by Stephen Downes
March 10, 2014
The MOOC of One
Stephen Downes, March 10, 2014,
INTED 2014, Valencia
In this talk I examine the transition from the idea of the massive open online course - MOOC - to the idea of the personal learning environment. In the process of this discussion I question what it is to become 'one' - whether it be one course graduate, one citizen of the community, or one educated person. I argue that (say) 'being a doctor' isn't about having remembered the right content, not about having done the right things, not even about having the right feelings, nor about having the right mental representations - being one is about growing and developing a certain way.
Invasion of the MOOCs: The Promises and Perils of Massive Open Online Courses
Steven D. Krause, Charles Lowe,
March 10, 2014
Poor bandwidth means a leaan newsletter, but here's a book on MOOCs that you migth want to read. (I'm in Valencia where I gave a talk today.) "Unlike accounts in the mainstream media and educational press, Invasion of the MOOCs is not written from the perspective of removed administrators, would-be education entrepreneurs/venture capitalists, or political pundits. Rather, this collection of essays comes from faculty who developed and taught MOOCs in 2012 and 2013, students who participated in those MOOCs, and academics and observers who have first hand experience with MOOCs and higher education."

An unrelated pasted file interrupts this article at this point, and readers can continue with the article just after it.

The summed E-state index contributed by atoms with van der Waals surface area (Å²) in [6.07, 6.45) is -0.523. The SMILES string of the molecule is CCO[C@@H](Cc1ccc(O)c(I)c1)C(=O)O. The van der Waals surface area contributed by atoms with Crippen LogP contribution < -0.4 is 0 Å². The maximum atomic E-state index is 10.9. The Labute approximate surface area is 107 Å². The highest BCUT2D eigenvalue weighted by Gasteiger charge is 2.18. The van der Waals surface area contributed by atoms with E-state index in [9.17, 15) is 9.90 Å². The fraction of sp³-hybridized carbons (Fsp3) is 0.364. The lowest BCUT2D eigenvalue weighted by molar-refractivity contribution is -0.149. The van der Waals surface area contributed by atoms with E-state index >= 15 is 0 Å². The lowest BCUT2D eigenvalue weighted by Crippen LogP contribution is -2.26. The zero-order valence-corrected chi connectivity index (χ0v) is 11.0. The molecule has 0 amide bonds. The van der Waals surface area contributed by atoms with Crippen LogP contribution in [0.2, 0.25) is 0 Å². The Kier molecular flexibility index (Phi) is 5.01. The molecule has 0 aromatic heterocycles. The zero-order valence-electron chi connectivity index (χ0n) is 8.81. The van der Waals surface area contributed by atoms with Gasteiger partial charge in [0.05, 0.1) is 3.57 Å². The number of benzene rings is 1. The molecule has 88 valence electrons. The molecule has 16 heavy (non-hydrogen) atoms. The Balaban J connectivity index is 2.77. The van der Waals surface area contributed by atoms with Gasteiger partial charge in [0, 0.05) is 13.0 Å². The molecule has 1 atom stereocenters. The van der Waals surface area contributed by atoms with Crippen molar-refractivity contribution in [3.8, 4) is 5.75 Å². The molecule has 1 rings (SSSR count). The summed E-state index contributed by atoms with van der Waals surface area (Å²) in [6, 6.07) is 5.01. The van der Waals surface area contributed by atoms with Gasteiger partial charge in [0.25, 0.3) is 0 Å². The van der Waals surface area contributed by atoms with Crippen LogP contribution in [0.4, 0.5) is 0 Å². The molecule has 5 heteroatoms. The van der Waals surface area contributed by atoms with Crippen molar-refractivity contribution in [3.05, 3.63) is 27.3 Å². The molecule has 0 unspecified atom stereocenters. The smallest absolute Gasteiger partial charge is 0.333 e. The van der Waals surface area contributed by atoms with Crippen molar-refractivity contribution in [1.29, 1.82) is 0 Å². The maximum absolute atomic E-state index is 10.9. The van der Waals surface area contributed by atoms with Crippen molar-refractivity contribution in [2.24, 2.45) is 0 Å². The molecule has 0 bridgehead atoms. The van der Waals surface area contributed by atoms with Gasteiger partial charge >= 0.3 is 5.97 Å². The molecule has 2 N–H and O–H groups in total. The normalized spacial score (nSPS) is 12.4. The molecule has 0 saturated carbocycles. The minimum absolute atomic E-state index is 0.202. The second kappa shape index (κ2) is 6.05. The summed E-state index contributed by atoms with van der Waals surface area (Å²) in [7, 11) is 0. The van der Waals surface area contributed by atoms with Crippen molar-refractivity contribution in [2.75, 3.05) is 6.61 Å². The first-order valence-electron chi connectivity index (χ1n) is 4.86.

Getty Images allows free embed of 35 million photographs
March 8, 2014
It's not quite the same as licensing the content for reuse, of course, since the user has to be online to view embedded photos, and the photos are send froma Getty server, which means that websites can ensure speed of delivery, and that the Getty server logs all transactions. But hey, since so many people make use of online images in this way in any case (yours truly included) it's a welsome development, and dare I say, the de facto standard operating procedure for the use of web media (indeed, Getty may be getting ahead of the curve by allowing this use, which implies that it could refuse permission, rather than simply accepting the default premise that anyone can embed web imagery.
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